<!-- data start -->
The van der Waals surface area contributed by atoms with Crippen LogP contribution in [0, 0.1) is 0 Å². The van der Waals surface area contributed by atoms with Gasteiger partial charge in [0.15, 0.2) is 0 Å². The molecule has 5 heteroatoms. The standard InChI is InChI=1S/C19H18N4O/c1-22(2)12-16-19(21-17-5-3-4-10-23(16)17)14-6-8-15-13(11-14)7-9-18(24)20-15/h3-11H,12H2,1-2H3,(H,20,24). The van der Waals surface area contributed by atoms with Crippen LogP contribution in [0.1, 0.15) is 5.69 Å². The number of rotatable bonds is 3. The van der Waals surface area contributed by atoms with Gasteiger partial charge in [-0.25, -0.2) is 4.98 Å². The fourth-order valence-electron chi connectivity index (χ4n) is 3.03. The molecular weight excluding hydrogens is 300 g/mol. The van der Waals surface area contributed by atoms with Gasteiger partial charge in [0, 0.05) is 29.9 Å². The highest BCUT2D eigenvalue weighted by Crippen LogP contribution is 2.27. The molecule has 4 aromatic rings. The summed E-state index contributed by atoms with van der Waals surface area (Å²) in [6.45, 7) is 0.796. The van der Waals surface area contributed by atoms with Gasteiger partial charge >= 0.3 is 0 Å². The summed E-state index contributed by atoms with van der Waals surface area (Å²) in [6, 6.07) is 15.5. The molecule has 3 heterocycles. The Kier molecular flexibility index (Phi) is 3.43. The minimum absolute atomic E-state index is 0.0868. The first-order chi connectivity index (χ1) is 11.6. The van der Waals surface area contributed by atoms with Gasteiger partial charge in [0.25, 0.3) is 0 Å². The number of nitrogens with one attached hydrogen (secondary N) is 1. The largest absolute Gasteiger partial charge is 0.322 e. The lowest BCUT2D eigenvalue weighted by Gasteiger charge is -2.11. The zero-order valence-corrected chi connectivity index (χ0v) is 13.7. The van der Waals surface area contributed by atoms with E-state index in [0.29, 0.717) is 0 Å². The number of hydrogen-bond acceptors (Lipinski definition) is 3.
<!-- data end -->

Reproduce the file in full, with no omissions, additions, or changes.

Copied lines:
The van der Waals surface area contributed by atoms with Crippen LogP contribution in [0, 0.1) is 0 Å². The van der Waals surface area contributed by atoms with Gasteiger partial charge in [0.15, 0.2) is 0 Å². The molecule has 5 heteroatoms. The standard InChI is InChI=1S/C19H18N4O/c1-22(2)12-16-19(21-17-5-3-4-10-23(16)17)14-6-8-15-13(11-14)7-9-18(24)20-15/h3-11H,12H2,1-2H3,(H,20,24). The van der Waals surface area contributed by atoms with Crippen LogP contribution in [0.1, 0.15) is 5.69 Å². The number of rotatable bonds is 3. The van der Waals surface area contributed by atoms with Gasteiger partial charge in [-0.25, -0.2) is 4.98 Å². The fourth-order valence-electron chi connectivity index (χ4n) is 3.03. The molecular weight excluding hydrogens is 300 g/mol. The van der Waals surface area contributed by atoms with Gasteiger partial charge in [0, 0.05) is 29.9 Å². The highest BCUT2D eigenvalue weighted by Crippen LogP contribution is 2.27. The molecule has 4 aromatic rings. The summed E-state index contributed by atoms with van der Waals surface area (Å²) in [6.45, 7) is 0.796. The van der Waals surface area contributed by atoms with Gasteiger partial charge >= 0.3 is 0 Å². The summed E-state index contributed by atoms with van der Waals surface area (Å²) in [6, 6.07) is 15.5. The molecule has 3 heterocycles. The Kier molecular flexibility index (Phi) is 3.43. The minimum absolute atomic E-state index is 0.0868. The first-order chi connectivity index (χ1) is 11.6. The van der Waals surface area contributed by atoms with Gasteiger partial charge in [0.25, 0.3) is 0 Å². The number of nitrogens with one attached hydrogen (secondary N) is 1. The largest absolute Gasteiger partial charge is 0.322 e. The lowest BCUT2D eigenvalue weighted by Gasteiger charge is -2.11. The zero-order valence-corrected chi connectivity index (χ0v) is 13.7. The van der Waals surface area contributed by atoms with E-state index in [0.29, 0.717) is 0 Å². The number of hydrogen-bond acceptors (Lipinski definition) is 3.